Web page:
News & Opinion

Beatties Ford Road Shooting Raises More Questions Than Answers

Juneteenth celebrations come to violent end

Local organizers and officials marched silently down Beatties Ford Road on Monday to memorialize victims of a mass shooting that occurred there in the early morning hours of Monday during the third night of Juneteenth celebrations.

At least three people were killed and 11 others injured after shots rang out at the intersection of Beatties Ford Road and Catherine Simmons Avenue just after midnight on Monday morning, surpassing the violence seen in the mass shooting on UNC Charlotte’s campus in 2019.

Kelly Miller, 29; Christopher Gleaton, 28; and Jamaa Cassell, 39; were all killed in the gunfire, which started just after midnight as an ambulance arrived on the scene to respond to a hit-and-run that had occurred at the celebration. Friends and family of a fourth gunshot victim, Dairyon Stevenson, have reported that he also passed away, though police would not confirm his death with Queen City Nerve. [UPDATE: In a briefing to city council on Monday evening, CMPD Deputy Chief Johnny Jennings stated that there were only three deaths, and two victims still in critical condition.] 

In total, nine people were shot on Sunday morning and five were hit by cars, including the original hit-and-run victim and four others struck by cars attempting to flee the scene. Videos from the scene show people fleeing as multiple suspects fire guns, some of which were aimed at the crowd of more than 400.

At a press conference on Monday morning, CMPD Deputy Chief Gerald Smith said investigators believe more than 100 rounds had been fired at the scene, which stretched from LaSalle Street to Catherine Simmons Avenue on Beatties Ford Road. Smith voiced his frustrations with the fact that, of the hundreds of people who were there on Monday morning, no one had come forward with information about who shot and what the motives were. He asked that anyone with footage of the incident or any other leads call Crime Stoppers at 704-334-1600.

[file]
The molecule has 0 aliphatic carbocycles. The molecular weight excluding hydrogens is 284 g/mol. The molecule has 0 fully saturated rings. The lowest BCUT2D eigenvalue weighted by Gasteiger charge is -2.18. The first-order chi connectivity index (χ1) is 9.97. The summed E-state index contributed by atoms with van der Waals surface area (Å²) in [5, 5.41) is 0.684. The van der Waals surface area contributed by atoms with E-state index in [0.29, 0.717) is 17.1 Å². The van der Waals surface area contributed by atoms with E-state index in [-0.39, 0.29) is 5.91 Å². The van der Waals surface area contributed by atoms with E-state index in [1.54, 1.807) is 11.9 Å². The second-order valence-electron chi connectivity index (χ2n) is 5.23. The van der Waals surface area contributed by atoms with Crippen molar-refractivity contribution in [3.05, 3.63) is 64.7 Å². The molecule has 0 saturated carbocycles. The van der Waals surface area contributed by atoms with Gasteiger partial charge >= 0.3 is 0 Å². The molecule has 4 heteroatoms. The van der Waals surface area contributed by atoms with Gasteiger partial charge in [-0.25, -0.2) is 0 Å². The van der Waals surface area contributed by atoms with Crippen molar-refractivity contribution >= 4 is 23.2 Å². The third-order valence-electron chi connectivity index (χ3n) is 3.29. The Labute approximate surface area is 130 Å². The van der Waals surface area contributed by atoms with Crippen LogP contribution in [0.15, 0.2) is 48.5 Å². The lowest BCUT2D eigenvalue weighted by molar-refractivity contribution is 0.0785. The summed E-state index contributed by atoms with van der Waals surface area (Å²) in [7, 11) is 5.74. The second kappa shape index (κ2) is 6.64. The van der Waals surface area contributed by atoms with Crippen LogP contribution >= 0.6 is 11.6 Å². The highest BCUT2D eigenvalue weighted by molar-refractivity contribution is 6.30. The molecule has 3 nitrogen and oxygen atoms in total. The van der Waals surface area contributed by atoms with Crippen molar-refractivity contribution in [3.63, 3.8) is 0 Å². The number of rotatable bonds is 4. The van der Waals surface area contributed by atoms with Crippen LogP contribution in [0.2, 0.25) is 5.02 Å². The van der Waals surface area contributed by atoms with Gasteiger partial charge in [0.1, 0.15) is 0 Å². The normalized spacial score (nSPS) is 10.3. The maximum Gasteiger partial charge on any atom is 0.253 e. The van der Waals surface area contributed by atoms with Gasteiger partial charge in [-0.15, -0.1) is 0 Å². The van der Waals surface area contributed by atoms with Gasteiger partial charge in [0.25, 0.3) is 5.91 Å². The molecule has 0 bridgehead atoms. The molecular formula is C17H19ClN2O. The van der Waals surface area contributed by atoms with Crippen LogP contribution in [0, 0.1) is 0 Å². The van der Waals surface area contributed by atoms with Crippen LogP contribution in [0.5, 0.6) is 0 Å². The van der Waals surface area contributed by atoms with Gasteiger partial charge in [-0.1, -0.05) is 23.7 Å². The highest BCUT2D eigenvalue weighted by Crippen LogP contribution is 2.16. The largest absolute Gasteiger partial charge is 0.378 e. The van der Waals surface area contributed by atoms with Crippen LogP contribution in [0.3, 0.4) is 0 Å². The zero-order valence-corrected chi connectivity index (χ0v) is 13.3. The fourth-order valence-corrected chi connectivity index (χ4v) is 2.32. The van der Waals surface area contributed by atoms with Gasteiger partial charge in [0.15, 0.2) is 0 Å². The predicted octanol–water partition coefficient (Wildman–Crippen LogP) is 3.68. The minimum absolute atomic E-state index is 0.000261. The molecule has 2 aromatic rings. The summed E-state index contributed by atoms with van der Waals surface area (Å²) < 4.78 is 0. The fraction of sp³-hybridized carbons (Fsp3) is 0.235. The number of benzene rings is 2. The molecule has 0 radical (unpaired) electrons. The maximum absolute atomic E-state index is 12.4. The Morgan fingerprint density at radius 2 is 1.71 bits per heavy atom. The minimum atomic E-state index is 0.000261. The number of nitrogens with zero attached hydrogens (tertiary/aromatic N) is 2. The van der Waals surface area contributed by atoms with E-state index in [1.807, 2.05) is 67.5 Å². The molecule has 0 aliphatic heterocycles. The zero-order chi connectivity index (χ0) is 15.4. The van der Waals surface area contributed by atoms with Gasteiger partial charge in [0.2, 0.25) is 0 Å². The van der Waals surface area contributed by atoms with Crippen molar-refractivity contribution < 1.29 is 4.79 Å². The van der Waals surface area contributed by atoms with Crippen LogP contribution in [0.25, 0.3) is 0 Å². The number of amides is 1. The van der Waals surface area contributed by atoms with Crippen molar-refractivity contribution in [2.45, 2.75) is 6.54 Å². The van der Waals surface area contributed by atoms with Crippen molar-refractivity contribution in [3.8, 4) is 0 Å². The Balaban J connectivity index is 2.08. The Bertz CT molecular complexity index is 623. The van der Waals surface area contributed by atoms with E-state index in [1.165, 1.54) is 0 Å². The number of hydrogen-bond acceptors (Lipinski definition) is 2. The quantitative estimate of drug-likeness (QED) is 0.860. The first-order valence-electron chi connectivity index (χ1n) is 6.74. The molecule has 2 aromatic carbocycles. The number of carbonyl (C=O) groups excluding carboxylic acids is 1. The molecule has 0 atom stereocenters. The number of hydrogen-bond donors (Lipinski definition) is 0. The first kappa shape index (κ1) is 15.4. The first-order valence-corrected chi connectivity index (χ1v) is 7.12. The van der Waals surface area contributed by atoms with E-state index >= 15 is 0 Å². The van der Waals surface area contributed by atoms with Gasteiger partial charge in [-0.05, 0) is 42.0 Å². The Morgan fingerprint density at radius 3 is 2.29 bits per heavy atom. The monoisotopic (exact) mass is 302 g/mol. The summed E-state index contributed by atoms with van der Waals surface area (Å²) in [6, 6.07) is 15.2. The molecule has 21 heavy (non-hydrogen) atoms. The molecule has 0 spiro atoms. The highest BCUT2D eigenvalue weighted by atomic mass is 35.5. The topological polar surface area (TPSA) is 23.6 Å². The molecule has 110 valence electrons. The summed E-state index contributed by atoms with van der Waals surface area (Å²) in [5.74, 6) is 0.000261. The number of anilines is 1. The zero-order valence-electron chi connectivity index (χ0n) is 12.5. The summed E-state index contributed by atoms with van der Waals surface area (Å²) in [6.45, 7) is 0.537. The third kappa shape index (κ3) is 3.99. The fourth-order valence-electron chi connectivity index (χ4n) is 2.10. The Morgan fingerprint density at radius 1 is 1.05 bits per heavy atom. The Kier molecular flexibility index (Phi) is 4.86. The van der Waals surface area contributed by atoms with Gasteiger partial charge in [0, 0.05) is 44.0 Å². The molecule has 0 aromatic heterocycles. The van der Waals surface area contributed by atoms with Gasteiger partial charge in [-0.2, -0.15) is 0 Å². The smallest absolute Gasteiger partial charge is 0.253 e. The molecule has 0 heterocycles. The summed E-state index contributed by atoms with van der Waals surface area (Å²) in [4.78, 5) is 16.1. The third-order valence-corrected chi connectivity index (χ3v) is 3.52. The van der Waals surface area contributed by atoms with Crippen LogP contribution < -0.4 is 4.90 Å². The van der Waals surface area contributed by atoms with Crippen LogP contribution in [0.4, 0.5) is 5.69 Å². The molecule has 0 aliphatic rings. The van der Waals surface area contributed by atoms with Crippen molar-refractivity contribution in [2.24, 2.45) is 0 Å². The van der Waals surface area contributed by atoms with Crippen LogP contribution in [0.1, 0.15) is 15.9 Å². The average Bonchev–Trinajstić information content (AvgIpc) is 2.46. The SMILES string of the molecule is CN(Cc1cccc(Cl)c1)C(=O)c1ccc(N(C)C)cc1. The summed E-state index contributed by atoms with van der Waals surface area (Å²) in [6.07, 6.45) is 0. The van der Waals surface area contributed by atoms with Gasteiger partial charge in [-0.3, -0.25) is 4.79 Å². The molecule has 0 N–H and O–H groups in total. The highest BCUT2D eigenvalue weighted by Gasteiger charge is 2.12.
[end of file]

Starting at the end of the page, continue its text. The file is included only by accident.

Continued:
When asked about videos showing a CMPD officer walking through the crowd after the shooting, cursing and pointing an assault rifle at those who remained on the scene, Smith said he had no problem with the way he or other officers responded. 

“They were doing the best that they can to make sense out of something that is chaotic — a mass-casualty scene,” Smith said. “I would say that if someone was in fear because of how the officer tried to take control of the scene, they should ask the victims who were laying there bleeding how much in fear were they … The officers did what they could to take control in order to get to people who were fighting for their lives.”

Mario Black (far left) and others marched silently down Beatties Ford Road on Monday afternoon. (Photo by Justin LaFrancois)

Queen City Nerve was on the scene for the first night of Juneteenth celebrations on Beatties Ford Road on Friday night, after people broke off from a daytime celebration hosted by the University Park Neighborhood Association and continued to party into the night.

Smith emphasized that the University Park celebration, which had been sanctioned and planned since the beginning of the year, went off without a hitch. Later that night, however, some members of the group that had continued celebrating on Beatties Ford Road began firing guns in the air and the crowd disbanded. 

On Saturday, the second night of Juneteenth celebrations, some police officers shut the road down for a bit so that more vehicles could not enter the area where partygoers were congregating. Police later left the area to answer more pressing calls, and the gathering ended peacefully. Then on Sunday night and Monday morning, “things went really bad,” Smith said.